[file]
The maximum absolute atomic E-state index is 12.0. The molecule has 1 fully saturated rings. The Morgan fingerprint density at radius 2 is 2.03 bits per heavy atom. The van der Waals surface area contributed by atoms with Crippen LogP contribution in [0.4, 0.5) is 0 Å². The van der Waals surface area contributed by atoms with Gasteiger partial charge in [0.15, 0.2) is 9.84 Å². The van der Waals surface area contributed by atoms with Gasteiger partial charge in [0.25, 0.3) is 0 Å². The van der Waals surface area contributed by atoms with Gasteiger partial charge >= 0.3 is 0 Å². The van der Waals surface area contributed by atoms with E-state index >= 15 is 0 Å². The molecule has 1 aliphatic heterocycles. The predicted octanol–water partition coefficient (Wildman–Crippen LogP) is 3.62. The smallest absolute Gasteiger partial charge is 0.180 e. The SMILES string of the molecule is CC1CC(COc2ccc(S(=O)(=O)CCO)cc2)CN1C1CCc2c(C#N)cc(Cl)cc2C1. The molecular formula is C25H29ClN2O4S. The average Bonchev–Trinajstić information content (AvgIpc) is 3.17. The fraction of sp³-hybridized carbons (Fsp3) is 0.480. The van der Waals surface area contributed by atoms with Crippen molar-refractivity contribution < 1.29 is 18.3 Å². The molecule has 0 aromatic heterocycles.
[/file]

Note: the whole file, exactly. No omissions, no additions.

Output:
The maximum absolute atomic E-state index is 12.0. The molecule has 1 fully saturated rings. The Morgan fingerprint density at radius 2 is 2.03 bits per heavy atom. The van der Waals surface area contributed by atoms with Crippen LogP contribution in [0.4, 0.5) is 0 Å². The van der Waals surface area contributed by atoms with Gasteiger partial charge in [0.15, 0.2) is 9.84 Å². The van der Waals surface area contributed by atoms with Gasteiger partial charge in [0.25, 0.3) is 0 Å². The van der Waals surface area contributed by atoms with Gasteiger partial charge >= 0.3 is 0 Å². The van der Waals surface area contributed by atoms with E-state index >= 15 is 0 Å². The molecule has 1 aliphatic heterocycles. The predicted octanol–water partition coefficient (Wildman–Crippen LogP) is 3.62. The smallest absolute Gasteiger partial charge is 0.180 e. The SMILES string of the molecule is CC1CC(COc2ccc(S(=O)(=O)CCO)cc2)CN1C1CCc2c(C#N)cc(Cl)cc2C1. The molecular formula is C25H29ClN2O4S. The average Bonchev–Trinajstić information content (AvgIpc) is 3.17. The fraction of sp³-hybridized carbons (Fsp3) is 0.480. The van der Waals surface area contributed by atoms with Crippen molar-refractivity contribution < 1.29 is 18.3 Å². The molecule has 0 aromatic heterocycles.